Since the Civil Rights Game concept began in 2007 -- as a mere exhibition game in Memphis, Tenn. -- former home run king Hank Aaron has been in the ear of Jimmie Lee Solomon, trying to convince Major League Baseball's executive vice president of baseball development to stage the event in Atlanta.
His proposition -- considering the city was basically a central hub for the entire civil-rights movement -- made all the sense in the world. So four years later, after two years in Memphis, followed by two years in Cincinnati, the annual Civil Rights Game is moving to Atlanta.
And as MLB's latest jewel event grows larger, Aaron -- his life, his presence and his stamp on history -- will be the central theme.
For the first time, the Civil Rights Game will be played on a Sunday -- May 15, between the Phillies and Braves at Turner Field. And for the first time, its preceding events will make up four-plus days.
But not for the first time, Aaron will be heavily involved in an MLB venture.
"Henry Aaron has been tireless in working with our game," Solomon said. "He's never left the game. He's [a senior vice president] with the Braves, he has been a very close friend of the Commissioner's, has always been a fixture in our game and still is at the present time of our game."
Aaron is slated to make his presence felt at most, if not all, events leading up to the fifth annual Civil Rights Game, most notably at the two newest ones.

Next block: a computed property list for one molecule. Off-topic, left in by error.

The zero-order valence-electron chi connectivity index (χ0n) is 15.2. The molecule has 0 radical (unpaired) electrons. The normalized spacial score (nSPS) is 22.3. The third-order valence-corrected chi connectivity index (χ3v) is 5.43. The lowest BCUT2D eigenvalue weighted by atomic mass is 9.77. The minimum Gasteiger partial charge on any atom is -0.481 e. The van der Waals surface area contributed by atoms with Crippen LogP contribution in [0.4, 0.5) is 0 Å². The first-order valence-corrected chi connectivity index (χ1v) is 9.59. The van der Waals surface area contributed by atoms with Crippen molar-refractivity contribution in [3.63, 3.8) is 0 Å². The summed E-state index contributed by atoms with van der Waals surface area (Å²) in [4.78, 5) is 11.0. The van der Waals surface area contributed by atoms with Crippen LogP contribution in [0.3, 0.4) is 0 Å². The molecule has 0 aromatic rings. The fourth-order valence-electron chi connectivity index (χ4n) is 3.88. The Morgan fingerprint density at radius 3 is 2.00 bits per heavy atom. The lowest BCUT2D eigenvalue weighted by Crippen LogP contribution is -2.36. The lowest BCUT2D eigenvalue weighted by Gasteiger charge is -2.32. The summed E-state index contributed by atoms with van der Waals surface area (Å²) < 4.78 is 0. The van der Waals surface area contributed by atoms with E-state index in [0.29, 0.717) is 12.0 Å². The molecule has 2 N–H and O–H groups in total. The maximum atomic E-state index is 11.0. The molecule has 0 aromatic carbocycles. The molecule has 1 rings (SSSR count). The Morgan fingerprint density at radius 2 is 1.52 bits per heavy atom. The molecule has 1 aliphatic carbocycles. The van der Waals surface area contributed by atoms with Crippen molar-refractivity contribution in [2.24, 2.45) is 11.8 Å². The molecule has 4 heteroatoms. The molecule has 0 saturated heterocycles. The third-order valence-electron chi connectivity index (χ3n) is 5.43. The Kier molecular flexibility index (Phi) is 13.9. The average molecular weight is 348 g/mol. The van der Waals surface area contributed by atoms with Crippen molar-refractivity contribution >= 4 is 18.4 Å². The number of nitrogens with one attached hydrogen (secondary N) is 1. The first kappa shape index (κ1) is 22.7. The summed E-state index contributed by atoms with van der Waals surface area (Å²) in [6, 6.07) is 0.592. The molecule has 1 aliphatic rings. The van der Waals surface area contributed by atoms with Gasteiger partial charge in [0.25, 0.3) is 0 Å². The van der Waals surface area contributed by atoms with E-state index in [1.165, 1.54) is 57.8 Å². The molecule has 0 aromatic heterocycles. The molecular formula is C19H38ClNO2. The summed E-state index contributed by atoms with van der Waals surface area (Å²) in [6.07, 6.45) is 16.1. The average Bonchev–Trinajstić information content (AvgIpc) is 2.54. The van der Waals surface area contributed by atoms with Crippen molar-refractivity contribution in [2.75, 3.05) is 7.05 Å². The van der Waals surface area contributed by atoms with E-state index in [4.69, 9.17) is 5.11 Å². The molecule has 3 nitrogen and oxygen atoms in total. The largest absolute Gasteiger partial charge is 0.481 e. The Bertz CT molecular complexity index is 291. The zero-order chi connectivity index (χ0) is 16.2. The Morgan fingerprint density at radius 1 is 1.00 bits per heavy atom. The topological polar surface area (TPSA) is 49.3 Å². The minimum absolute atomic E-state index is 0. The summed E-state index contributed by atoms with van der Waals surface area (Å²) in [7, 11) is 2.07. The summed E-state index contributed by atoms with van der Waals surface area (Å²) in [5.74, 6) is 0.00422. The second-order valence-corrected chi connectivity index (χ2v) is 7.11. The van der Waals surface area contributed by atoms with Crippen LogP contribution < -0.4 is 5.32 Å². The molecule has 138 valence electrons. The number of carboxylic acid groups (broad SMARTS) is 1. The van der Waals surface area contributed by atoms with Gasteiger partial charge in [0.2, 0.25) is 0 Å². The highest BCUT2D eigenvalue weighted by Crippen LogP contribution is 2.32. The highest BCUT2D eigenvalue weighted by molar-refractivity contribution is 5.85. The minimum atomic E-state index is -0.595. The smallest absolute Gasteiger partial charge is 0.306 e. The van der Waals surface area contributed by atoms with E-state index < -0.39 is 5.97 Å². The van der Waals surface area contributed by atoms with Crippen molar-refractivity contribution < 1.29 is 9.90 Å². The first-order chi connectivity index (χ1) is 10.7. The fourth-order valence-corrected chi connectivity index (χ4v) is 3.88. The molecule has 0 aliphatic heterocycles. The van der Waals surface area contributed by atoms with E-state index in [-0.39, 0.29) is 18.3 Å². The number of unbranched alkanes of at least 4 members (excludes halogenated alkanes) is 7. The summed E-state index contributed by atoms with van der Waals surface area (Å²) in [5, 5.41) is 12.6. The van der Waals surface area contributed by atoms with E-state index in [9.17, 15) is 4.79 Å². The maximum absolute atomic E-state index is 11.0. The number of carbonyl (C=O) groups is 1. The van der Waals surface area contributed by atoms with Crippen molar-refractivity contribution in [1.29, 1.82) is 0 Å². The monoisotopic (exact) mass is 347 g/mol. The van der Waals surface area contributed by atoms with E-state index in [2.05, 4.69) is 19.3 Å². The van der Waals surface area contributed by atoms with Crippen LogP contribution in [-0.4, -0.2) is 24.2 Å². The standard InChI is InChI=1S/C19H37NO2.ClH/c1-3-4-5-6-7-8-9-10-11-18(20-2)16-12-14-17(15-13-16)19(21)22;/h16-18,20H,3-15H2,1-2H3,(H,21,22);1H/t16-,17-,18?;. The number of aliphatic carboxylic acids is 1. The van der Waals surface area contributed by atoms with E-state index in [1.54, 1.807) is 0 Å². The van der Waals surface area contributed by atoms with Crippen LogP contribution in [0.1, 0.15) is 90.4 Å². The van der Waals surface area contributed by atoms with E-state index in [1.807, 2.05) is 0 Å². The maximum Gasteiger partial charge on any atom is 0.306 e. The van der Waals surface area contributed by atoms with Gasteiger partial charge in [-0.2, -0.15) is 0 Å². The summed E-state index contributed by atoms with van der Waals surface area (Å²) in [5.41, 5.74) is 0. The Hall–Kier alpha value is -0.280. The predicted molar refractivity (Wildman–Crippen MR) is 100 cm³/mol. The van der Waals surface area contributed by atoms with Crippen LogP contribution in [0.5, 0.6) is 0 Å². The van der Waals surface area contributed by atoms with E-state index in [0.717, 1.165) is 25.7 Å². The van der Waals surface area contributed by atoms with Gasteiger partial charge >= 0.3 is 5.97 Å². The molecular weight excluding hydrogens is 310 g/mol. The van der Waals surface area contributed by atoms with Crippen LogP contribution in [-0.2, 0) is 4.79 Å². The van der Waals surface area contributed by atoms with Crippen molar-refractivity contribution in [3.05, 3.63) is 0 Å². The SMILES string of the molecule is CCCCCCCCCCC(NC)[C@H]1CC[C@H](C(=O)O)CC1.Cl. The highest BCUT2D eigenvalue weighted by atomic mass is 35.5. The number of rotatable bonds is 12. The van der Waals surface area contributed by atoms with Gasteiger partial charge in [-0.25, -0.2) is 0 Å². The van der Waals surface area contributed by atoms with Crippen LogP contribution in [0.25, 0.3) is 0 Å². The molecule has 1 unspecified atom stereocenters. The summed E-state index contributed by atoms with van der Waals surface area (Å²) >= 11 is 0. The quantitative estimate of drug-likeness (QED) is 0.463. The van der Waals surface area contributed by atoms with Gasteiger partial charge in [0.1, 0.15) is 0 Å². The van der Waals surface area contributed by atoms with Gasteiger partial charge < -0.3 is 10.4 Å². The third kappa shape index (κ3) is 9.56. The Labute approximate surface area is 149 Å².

For the first time this year, the Civil Rights Game itinerary will include the "Selig Business Conference," a two-day job and trade fair named after MLB Commissioner Bud Selig and held at the Georgia Aquarium. Aaron will be doing the honors in a ribbon-cutting ceremony the morning of May 12.
Then, later that night, it'll be all about Aaron. At the Fox Theatre, a red-carpet tribute for the Hall of Fame outfielder will be held, leading up to the screening of the Oscar-nominated documentary based on his life, "Hank Aaron: Chasing the Dream." Afterward, there will be a Q&A session with attendees, featuring Aaron, executive producer Debra Martin-Chase and writer/director Mike Tollin.
There are sure to be more Aaron tributes as an event that celebrates African-American involvement in the game comes to the place where arguably the most famous African-American in the Majors thrived.
Aaron is honored. But he's just happy that the Civil Rights Game is finally coming to his own backyard.
"Just to have the game here where Dr. King's home was, where his burial site is, where there are so many civil-rights people, where a lot of things were started," Aaron said, "to me is one of the greatest thrills that I can think of."
Alden Gonzalez is a reporter for MLB.com. Read his blog, Gonzo and "The Show", and follow him on Twitter @Alden_Gonzalez. This story was not subject to the approval of Major League Baseball or its clubs.